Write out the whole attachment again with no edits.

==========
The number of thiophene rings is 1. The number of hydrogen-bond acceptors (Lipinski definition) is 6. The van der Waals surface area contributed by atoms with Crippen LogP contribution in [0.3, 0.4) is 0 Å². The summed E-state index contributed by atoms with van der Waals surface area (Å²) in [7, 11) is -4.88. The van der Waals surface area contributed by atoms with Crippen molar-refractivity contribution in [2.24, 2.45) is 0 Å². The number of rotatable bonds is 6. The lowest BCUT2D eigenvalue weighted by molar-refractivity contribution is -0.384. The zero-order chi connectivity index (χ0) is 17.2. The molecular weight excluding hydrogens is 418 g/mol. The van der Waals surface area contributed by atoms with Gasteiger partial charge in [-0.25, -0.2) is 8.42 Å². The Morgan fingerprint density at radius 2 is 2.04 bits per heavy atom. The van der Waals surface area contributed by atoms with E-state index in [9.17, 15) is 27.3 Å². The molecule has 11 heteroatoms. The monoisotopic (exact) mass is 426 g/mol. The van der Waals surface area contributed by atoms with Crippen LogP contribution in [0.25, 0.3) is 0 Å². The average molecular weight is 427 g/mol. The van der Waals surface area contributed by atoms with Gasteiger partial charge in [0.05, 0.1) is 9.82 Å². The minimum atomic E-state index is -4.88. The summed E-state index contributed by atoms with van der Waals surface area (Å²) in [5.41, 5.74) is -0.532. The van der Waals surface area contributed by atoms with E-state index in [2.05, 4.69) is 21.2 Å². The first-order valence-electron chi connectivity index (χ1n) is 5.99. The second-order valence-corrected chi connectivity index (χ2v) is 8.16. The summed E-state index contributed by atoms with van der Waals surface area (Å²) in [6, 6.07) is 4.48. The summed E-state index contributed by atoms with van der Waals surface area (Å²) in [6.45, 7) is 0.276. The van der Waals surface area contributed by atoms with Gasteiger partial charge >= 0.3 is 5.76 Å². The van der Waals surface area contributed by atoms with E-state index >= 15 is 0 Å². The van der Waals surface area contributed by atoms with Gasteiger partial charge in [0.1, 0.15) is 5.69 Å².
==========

The number of thiophene rings is 1. The number of hydrogen-bond acceptors (Lipinski definition) is 6. The van der Waals surface area contributed by atoms with Crippen LogP contribution in [0.3, 0.4) is 0 Å². The summed E-state index contributed by atoms with van der Waals surface area (Å²) in [7, 11) is -4.88. The van der Waals surface area contributed by atoms with Crippen molar-refractivity contribution in [2.24, 2.45) is 0 Å². The number of rotatable bonds is 6. The lowest BCUT2D eigenvalue weighted by molar-refractivity contribution is -0.384. The zero-order chi connectivity index (χ0) is 17.2. The molecular weight excluding hydrogens is 418 g/mol. The van der Waals surface area contributed by atoms with Gasteiger partial charge in [-0.25, -0.2) is 8.42 Å². The Morgan fingerprint density at radius 2 is 2.04 bits per heavy atom. The van der Waals surface area contributed by atoms with E-state index in [9.17, 15) is 27.3 Å². The molecule has 11 heteroatoms. The monoisotopic (exact) mass is 426 g/mol. The van der Waals surface area contributed by atoms with Crippen LogP contribution in [0.25, 0.3) is 0 Å². The average molecular weight is 427 g/mol. The van der Waals surface area contributed by atoms with Gasteiger partial charge in [0.05, 0.1) is 9.82 Å². The minimum atomic E-state index is -4.88. The summed E-state index contributed by atoms with van der Waals surface area (Å²) in [5.41, 5.74) is -0.532. The van der Waals surface area contributed by atoms with E-state index in [2.05, 4.69) is 21.2 Å². The first-order valence-electron chi connectivity index (χ1n) is 5.99. The second-order valence-corrected chi connectivity index (χ2v) is 8.16. The summed E-state index contributed by atoms with van der Waals surface area (Å²) in [6, 6.07) is 4.48. The summed E-state index contributed by atoms with van der Waals surface area (Å²) in [6.45, 7) is 0.276. The van der Waals surface area contributed by atoms with Gasteiger partial charge >= 0.3 is 5.76 Å². The van der Waals surface area contributed by atoms with E-state index >= 15 is 0 Å². The van der Waals surface area contributed by atoms with Gasteiger partial charge in [0.1, 0.15) is 5.69 Å².